This is an appeal from a conviction for the offense of armed robbery. Appellant's sole contention on appeal is that the trial court erred in allowing the introduction into evidence over objection, of oral and written confessions made by appellant. The grounds on which it is claimed that these confessions should be excluded are that Hayes was poorly educated and semi-drunk at the time of confessing, and that he had requested and been denied an attorney.
A Jackson v. Denno hearing was conducted to determine whether the confessions were voluntary. An officer testified that the statement was taken in his office following the reading of appellant's constitutional rights against self-incrimination. He also testified that the statement was freely and voluntarily made without the slightest hope of benefit or the remotest fear of injury on the part of the appellant. On cross examination the officer admitted that the appellant said he had been drinking, but in the opinion of the officer, the appellant did not appear to be so drunk that he did not understand his rights or the statement which he was making. Appellant testified that he had two beers prior to the robbery and that he was feeling their effect at the time of his statement. He testified that no one forced him to sign the statement. At the trial before the jury, the appellant testified that he had a six-pack of beer before making the statement. On cross examination, appellant admitted that his request for an attorney had been made to some unknown person who fingerprinted him, and that in his later conversations with the officer who advised him of his rights and took his statement he had made no request for counsel but had signed a form waiving the presence of an attorney.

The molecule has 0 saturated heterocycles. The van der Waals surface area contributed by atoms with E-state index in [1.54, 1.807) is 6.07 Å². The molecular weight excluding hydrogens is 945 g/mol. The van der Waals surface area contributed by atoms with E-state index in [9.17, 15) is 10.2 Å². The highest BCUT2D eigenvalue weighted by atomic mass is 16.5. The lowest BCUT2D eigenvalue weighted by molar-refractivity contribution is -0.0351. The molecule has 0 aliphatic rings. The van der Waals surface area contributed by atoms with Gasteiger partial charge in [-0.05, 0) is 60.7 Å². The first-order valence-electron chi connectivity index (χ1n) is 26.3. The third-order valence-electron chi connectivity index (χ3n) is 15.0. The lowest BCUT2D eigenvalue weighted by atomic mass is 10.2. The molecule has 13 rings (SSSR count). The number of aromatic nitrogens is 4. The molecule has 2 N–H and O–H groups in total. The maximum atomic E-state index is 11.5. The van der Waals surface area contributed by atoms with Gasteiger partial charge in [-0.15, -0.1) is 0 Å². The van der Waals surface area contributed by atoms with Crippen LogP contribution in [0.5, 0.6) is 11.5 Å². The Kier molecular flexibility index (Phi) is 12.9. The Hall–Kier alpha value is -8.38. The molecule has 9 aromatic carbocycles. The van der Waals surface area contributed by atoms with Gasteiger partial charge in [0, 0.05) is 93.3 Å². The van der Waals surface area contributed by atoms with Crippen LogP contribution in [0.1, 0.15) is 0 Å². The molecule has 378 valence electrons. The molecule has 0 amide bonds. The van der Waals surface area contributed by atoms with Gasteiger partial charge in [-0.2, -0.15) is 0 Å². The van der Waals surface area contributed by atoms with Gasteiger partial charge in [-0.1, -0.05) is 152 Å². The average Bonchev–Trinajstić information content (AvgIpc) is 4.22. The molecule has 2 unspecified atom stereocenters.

Nat Hancock, District Attorney, Arthur K. Bolton Attorney General, Julius C. Daugherty, Jr., Staff Assistant Attorney General, for appellee.